Gathering Katara, Sokka, metalbending buddy Toph Beifong, and three Air acolytes, Aang flies Appa (their fluffy mode of transport) to “a cliff overlooking the ocean” where the festival traditionally begins. As the motley crew parades down to the meadow, what they see, smell, and experience is not the “sacred place” it should be: “This is what Yangchen was trying to tell me,” Aang comes to understand her silent entreaty. Keeping the newfound peace here is going to be quite the challenge.

Yang makes Rift especially contemporary, adding environmental health to issues of loyalty, power, parent/child filial duties, sacred bonds, gendered expectations, and (of course) much more. Intertwined with all that swashbuckling flying and bending entertainment are always subtle reminders to think and act beyond one’s comfort zones. Lessons to be learned for us all.

Readers: Middle Grade, Young Adult

Published: 2014

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Filed under ..Middle Grade Readers, ..Young Adult Readers, .Fiction, .Graphic Novel/Manga/Manwha, Chinese American, Pan-Asian Pacific American

The Undertaking of Lily Chen by Danica Novgorodoff

Undertaking of Lily ChenBefore Danica Novgorodoff‘s story even begins, her dedication page offers crucial tidbits: in paying homage to her grandparents, she reveals both her Chinese heritage and inspiration ["To my grandparents, Eugene and Ellen Chen Novgorodoff"]; in quoting a July 2007 article from The Economist (we’re talking pretty much now!), she prepares readers with an introduction to “a burgeoning market for female corpses, the result of the reappearance of a strange custom called ‘ghost marriages,’” in which parents of unmarried dead sons hold posthumous ‘weddings’ to prevent their progeny entering the next world alone. [Might I suggest Yangsze Choo's The Ghost Bride as a most ingenious companion text?]

Wei Li, the favored older son of the Li family, is dead. Accident though it was, his younger brother Deshi remains responsible. Following a tradition that possibly began in 208 AD when a powerful warlord demanded “the body of a woman” to “lie with [his dead young son] in the dark eternal bedroom,” the Li brothers’ parents give Deshi a bag of cash, a beast of burden, and demand he return in exactly a week with a wife for Wei.

Following advice from a dwarfish matchmaker who sends him to skeezy Mr. Song, Deshi searches for a suitable spouse, even if that means digging six feet under. When a love match doesn’t turn up, Deshi goes in search of a fresher candidate. He meets Lily, the obstinate, feisty daughter of a remote villager mired in financial woes; Lily impulsively steals Deshi’s ride forcing him to give chase. Their unexpected journey together begins – Deshi trying to get to that wedding on time with the perfect guest, Lily intending to escape her provincial life for a new beginning in the big city. Sunday’s deadline (couldn’t resist) looms … and somehow Deshi must fulfill his filial duties, even if that means, uh … dying for love.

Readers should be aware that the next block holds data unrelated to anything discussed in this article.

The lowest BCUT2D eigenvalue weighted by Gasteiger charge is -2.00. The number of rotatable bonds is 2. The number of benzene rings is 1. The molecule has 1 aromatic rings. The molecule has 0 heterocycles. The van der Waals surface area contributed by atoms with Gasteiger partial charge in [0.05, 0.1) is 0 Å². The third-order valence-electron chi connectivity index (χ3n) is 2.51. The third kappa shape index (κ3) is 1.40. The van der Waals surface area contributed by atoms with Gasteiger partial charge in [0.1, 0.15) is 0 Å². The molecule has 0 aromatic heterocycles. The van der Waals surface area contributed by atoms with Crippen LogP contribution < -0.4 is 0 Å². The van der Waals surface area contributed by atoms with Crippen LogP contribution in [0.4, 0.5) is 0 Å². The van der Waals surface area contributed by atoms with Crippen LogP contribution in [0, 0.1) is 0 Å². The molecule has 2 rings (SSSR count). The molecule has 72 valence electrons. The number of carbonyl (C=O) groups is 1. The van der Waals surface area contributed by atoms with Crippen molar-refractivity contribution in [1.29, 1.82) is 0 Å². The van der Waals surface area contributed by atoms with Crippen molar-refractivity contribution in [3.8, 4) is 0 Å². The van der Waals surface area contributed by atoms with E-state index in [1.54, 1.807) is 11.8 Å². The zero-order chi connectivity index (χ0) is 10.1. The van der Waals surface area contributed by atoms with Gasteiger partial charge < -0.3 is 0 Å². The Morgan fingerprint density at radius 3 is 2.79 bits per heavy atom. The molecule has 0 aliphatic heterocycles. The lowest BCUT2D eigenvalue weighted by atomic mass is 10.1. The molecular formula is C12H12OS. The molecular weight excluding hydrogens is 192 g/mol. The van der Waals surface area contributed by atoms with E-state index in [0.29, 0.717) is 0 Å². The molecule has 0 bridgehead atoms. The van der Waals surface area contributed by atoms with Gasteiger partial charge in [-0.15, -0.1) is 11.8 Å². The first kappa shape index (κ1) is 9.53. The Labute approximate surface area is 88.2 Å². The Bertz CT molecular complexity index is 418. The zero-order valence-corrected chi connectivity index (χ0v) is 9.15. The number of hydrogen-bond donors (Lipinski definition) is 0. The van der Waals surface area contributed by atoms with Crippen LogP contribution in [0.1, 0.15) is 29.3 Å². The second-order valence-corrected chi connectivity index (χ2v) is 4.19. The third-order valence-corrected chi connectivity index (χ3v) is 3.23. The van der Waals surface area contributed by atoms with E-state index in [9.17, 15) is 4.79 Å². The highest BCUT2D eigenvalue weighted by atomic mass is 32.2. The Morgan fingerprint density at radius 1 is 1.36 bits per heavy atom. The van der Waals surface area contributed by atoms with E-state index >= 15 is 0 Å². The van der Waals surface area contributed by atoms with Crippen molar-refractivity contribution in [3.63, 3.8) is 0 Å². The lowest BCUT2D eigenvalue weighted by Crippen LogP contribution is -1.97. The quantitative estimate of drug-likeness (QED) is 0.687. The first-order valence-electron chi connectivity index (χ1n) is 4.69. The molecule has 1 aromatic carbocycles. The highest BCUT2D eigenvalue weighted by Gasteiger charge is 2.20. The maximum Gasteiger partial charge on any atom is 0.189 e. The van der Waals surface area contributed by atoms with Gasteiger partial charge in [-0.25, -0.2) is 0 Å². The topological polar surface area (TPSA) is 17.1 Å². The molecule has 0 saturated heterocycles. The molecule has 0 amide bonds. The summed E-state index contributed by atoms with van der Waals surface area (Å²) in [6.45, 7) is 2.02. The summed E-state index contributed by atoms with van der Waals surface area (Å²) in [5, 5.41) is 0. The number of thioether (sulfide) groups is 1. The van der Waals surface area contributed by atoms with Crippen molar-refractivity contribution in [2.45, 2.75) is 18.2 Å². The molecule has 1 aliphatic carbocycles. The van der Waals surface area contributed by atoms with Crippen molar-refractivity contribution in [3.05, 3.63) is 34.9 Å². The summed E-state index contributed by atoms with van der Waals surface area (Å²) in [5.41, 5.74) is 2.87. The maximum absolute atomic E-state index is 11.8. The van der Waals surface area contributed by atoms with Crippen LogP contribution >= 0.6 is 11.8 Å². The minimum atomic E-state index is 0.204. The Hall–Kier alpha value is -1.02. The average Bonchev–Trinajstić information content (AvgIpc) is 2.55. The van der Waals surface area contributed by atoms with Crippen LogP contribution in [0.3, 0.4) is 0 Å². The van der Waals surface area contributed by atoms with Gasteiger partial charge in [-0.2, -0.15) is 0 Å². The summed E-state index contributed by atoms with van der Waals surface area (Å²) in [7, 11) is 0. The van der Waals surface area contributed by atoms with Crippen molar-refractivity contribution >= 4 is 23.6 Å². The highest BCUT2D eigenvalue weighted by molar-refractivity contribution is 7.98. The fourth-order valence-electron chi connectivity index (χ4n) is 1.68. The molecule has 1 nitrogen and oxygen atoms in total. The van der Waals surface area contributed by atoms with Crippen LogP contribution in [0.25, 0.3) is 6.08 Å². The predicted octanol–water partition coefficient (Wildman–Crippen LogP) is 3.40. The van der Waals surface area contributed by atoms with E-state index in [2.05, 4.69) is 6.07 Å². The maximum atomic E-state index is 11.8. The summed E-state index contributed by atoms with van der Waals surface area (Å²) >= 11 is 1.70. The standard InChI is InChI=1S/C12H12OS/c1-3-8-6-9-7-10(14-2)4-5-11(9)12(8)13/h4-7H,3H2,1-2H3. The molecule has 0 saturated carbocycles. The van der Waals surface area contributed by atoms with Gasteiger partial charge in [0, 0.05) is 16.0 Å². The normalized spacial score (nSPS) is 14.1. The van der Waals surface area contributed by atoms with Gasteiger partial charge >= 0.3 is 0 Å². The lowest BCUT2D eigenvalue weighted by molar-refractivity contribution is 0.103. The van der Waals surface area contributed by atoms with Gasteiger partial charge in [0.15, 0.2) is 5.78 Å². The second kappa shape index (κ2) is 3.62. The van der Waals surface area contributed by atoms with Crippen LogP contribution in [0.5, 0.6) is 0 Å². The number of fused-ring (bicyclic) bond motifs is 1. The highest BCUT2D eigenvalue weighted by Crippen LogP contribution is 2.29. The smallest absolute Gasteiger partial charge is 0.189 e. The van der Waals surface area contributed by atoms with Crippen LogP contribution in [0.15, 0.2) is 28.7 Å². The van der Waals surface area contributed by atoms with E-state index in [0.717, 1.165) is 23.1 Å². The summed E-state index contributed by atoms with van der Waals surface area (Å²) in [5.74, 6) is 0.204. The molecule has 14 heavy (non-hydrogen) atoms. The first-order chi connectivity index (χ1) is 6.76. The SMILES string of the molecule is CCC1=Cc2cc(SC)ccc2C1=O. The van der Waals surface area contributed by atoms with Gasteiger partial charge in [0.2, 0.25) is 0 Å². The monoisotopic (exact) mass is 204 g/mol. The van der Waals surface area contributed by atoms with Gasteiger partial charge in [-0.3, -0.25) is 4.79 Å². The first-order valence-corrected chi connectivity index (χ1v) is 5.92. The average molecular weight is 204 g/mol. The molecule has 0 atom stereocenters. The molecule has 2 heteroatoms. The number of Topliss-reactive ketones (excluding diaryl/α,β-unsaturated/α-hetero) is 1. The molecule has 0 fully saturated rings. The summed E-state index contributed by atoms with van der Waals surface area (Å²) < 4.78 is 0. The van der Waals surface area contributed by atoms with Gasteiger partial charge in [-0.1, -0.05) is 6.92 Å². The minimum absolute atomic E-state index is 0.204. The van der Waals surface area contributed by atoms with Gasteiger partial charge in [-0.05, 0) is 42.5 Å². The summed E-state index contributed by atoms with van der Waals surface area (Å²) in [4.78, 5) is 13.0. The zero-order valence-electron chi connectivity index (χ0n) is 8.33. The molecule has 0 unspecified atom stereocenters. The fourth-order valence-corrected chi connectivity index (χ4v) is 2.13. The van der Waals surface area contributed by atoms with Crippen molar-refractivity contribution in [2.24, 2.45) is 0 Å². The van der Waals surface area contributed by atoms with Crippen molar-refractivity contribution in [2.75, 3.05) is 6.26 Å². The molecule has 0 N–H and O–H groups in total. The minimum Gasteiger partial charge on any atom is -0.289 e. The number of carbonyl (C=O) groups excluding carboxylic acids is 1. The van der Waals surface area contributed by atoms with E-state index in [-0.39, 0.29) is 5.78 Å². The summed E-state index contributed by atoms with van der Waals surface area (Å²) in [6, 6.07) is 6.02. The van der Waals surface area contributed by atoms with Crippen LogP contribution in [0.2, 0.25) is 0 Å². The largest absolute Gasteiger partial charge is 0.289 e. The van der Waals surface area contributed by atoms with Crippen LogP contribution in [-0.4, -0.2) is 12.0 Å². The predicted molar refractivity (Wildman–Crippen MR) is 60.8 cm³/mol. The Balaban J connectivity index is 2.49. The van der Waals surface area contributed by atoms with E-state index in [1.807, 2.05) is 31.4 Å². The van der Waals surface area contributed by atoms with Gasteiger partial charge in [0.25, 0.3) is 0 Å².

Corpses and ghosts aside – not to mention that not-so-subtle skull on the book’s cover – Undertaking is quite the heartstrings-pulling story for this Valentine’s Day. No, really! Novgorodoff’s original narrative and her can’t-turn-away-from-the-action-packed-art definitely trump chocolate and flowers any day.

Readers: Young Adult, Adult

Published: 2014

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Nijigahara Holograph by Inio Asano, translated by Matt Thorn

Nijigahara HolographLong before the latest translated-into-English title from award-winning transgender manga creator Inio Asano is due to hit shelves (fabulous Seattle-based publisher Fantagraphics lists an unspecified February pub date; Amazon lists March 19, 2014 and B&N March 5 for available shipping), the internet has been abuzz for years with fascinating discussions attempting to piece together what happens here. The Japanese original debuted in 2006; I’m not sure how long an English version has been available in the virtual world [forget Google –support the book!], but guessing from the dates of the substantial postings, I would say at least a couple of years, if not more. Having now read the book through thrice, I’m still not certain as the order and details of all the events, but I can say without a doubt that this is one head-spinning, un-put-downable, almost-300 pages of disturbing intrigue.

Composed as two overlapping narratives set some eleven years apart, the first page begins with butterflies, a set of crying twins, an open notebook, and a dark tunnel to nowhere. Dreams and reality become interchangeable over the decade-plus that separates elementary-school-aged childhood from adulthood for those infant twins who will witness mysterious, brutal occurrences that define their lives.